Fastest way to find the number of lines in a text (C++)


Question

I need to read the number of lines in a file before doing some operations on that file. When I try to read the file and increment the line_count variable at each iteration until i reach eof. It was not that fast in my case. I used both ifstream and fgets . They were both slow . Is there a hacky way to do this, which is also used by, for instance BSD, Linux kernel or berkeley db.(may be by using bitwise operations).

As I told before there are millions of lines in that file and it keeps get larger, each line has about 40 or 50 characters. I'm using Linux.

Note: I'm sure there will be people who might say use a DB idiot. But briefly in my case i can't use a db.

1
22
5/9/2009 11:28:46 AM

Accepted Answer

The only way to find the line count is to read the whole file and count the number of line-end characters. The fastest way tom do this is probably to read the whole file into a large buffer with one read operation and then go through the buffer counting the '\n' characters.

As your current file size appears to be about 60Mb, this is not an attractive option. You can get some of the speed by not reading the whole file, but reading it in chunks., say of size 1Mb. You also say that a database is out of the question, but it really does look to be the best long-term solution.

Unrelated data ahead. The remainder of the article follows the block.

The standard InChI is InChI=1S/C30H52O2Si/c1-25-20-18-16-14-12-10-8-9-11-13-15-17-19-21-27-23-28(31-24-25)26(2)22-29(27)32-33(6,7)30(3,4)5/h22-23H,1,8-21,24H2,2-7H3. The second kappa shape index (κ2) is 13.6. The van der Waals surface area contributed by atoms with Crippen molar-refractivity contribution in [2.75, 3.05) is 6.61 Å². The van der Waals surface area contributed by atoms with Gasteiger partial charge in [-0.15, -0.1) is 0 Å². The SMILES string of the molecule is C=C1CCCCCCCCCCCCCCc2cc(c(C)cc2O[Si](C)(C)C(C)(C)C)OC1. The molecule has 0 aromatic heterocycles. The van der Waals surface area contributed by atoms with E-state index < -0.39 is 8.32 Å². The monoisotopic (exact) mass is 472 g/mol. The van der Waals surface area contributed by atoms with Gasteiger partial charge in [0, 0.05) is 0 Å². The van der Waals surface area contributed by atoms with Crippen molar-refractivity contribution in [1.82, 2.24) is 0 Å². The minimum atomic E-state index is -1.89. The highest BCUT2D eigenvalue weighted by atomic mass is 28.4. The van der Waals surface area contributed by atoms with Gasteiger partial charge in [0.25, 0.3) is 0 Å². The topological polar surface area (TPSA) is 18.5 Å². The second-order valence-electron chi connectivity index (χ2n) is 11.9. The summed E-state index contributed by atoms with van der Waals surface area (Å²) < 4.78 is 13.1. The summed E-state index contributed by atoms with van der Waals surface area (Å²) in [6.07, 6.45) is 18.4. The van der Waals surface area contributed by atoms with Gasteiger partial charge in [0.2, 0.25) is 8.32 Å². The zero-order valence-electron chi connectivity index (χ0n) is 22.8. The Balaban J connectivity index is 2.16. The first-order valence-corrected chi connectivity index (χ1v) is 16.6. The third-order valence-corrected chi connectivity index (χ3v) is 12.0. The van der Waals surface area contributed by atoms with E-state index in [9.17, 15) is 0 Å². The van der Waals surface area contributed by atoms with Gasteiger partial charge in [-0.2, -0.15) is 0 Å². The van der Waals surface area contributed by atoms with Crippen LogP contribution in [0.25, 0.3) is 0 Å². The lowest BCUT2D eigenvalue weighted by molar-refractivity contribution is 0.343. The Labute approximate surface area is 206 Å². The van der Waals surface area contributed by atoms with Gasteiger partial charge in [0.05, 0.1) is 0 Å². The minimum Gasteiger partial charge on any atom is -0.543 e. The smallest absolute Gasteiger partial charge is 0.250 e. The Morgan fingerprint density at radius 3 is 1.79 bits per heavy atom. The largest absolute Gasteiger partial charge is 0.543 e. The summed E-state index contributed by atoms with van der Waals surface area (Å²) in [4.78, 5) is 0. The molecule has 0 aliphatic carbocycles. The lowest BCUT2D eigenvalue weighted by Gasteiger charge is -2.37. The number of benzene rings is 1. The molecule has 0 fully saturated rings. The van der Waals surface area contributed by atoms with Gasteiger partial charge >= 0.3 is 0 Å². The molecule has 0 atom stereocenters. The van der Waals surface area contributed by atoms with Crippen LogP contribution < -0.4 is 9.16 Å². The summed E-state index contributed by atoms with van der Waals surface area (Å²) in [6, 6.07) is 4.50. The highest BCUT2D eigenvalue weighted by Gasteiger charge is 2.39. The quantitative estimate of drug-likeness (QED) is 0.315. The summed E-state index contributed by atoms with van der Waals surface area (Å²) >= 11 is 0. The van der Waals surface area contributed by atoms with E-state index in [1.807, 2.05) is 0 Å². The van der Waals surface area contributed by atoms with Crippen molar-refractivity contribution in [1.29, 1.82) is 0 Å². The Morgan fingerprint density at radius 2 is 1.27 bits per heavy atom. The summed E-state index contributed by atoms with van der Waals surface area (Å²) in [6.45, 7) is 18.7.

Edit: I just ran a small benchmark on this and using the buffered approach (buffer size 1024K) seems to be a bit more than twice as fast as reading a line at a time with getline(). Here's the code - my tests were done with g++ using -O2 optimisation level:

#include <iostream>
#include <fstream>
#include <vector>
#include <ctime>
using namespace std;

unsigned int FileRead( istream & is, vector <char> & buff ) {
    is.read( &buff[0], buff.size() );
    return is.gcount();
}

unsigned int CountLines( const vector <char> & buff, int sz ) {
    int newlines = 0;
    const char * p = &buff[0];
    for ( int i = 0; i < sz; i++ ) {
        if ( p[i] == '\n' ) {
            newlines++;
        }
    }
    return newlines;
}

int main( int argc, char * argv[] ) {
    time_t now = time(0);
    if ( argc == 1  ) {
        cout << "lines\n";
        ifstream ifs( "lines.dat" );
        int n = 0;
        string s;
        while( getline( ifs, s ) ) {
            n++;
        }
        cout << n << endl;
    }
    else {
        cout << "buffer\n";
        const int SZ = 1024 * 1024;
        std::vector <char> buff( SZ );
        ifstream ifs( "lines.dat" );
        int n = 0;
        while( int cc = FileRead( ifs, buff ) ) {
            n += CountLines( buff, cc );
        }
        cout << n << endl;
    }
    cout << time(0) - now << endl;
}
17
5/9/2009 1:16:34 PM

You wrote that it keeps get larger. This sounds like it is a log file or something similar where new lines are appended but exisiting lines are not changed. If this is the case you could try an incremental approach.

Parse to the end of file. Remember the line count and the offset of EOF. When the file grows fseek to the offset, parse to EOF and update the line count and the offset.


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